Tuesday, October 24, 2006

The Troubling Authoritarian Ties of Geraldo Alckmin

For reasons I can't explain, for all of the issues, important and unimportant, that have been made in the press and society in the Brazilian presidential elections, one that has been nearly completely overlooked is the extremely troubling ties between Geraldo Alckmin and the authoritarian dictatorship in Brazil (which lasted from 1964 to 1985, longer than any other Latin American 20th-century dictatorship outside of Paraguay's Alfredo Stroessner).

Least troubling, perhaps, are his family ties to the dictatorship. Alckmin is the nephew of José Maria Alckmin, who was the first vice president during the military dictatorship, serving to president Humberto Castelo Branco, the general who lead the coup that overthrew João Goulart in 1964. However, this is perhaps least Alckmin's fault, for he can't control who is his unkle, and it wouldn't be too troubling in and of itself, if it were the only tie he had to authoritarian forms of government.

Unfortunately, it isn't. In 1972, as a young deputy, he sent a letter to president Emílio Garrastazu Médici. Médici oversaw the most repressive phase of the Brazilian dictatorship, when tortures reached their all time high and repression, censorship, and open police violence dominated. However, Alckmin was nothing but laudatory towards Médici. In a letter written in 1972 (when most of the Brazilian populous, as well as the international community, was well aware of the atrocities of the Médici state), he praised Médici for showing himself "sensible to the social, labor, and social security problems" in working for "the greatness of Brazil." Throughout this period, Alckmin distanced himself from any resistence movemnt in Brazil, be it radical or even moderate, a fact which reveals, as one journalist puts it, "an affable tone" with the regime, "revealing the posture of not confronting the military dictatorship, a fact corroborated by the accounts of [Alckmin's] colleagues in college and politicians with whom he worked."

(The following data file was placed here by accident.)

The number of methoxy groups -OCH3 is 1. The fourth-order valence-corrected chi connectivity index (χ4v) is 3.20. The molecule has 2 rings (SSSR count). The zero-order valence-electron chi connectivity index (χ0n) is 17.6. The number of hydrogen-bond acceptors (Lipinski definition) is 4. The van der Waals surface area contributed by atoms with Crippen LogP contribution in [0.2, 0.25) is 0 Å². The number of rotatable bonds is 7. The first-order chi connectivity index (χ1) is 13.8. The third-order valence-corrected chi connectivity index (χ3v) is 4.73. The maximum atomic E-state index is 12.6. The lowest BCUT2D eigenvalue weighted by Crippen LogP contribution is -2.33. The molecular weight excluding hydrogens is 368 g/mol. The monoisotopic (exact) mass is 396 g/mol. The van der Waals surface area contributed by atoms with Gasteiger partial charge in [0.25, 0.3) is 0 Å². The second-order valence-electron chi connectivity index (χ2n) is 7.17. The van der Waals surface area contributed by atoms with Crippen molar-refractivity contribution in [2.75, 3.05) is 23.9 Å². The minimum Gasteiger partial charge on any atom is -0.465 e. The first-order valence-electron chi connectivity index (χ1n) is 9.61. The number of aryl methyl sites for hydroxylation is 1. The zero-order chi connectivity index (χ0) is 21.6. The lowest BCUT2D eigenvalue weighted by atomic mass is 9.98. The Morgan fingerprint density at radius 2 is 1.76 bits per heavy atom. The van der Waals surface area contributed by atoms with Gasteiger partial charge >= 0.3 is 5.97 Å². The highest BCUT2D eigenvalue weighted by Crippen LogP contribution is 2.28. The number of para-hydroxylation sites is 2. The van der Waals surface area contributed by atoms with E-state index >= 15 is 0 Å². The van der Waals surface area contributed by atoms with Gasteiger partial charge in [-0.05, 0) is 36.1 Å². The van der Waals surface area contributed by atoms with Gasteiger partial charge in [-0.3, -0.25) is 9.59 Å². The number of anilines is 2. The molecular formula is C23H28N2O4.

Some may still say that such activities were 34 years ago, and that he may have turned over a new leaf, but his latest decisions indicate otherwise, pointing to his most offensive activity in this area. Alckmin has made clear that, if he wins, he will appoint Aparecido Laerte Calandra as his chief of national security. Calandra, a military man, was one of the fiercest torturers during Brazil's dictatorship, overseeing hundreds of tortures in the period. Alckmin could have taken a stance. He could have disassociated himself from the repressive past to which he is tied by picking somebody else (even though he most likely will not win Sunday). He could have said, "the dictatorship did horrible things, and I will not support those who openly participated in the torture or repression of innocent civilians." But he hasn't. He has openly embraced a man who practiced torture on fellow civilians, and has decided such a man would make a good head of national security.

There are many reasons why Brazil is better off without Alckmin as president, but these facts are absolutely unforgiveable. Alckmin could have shown a break with the authoritarian, repressive ties to his past. Instead, he has openly embraced them, revealing himself to be little better than authoritarian dictators the world over. And for this, he should be condemned, both in Brazil, and in the international community writ large.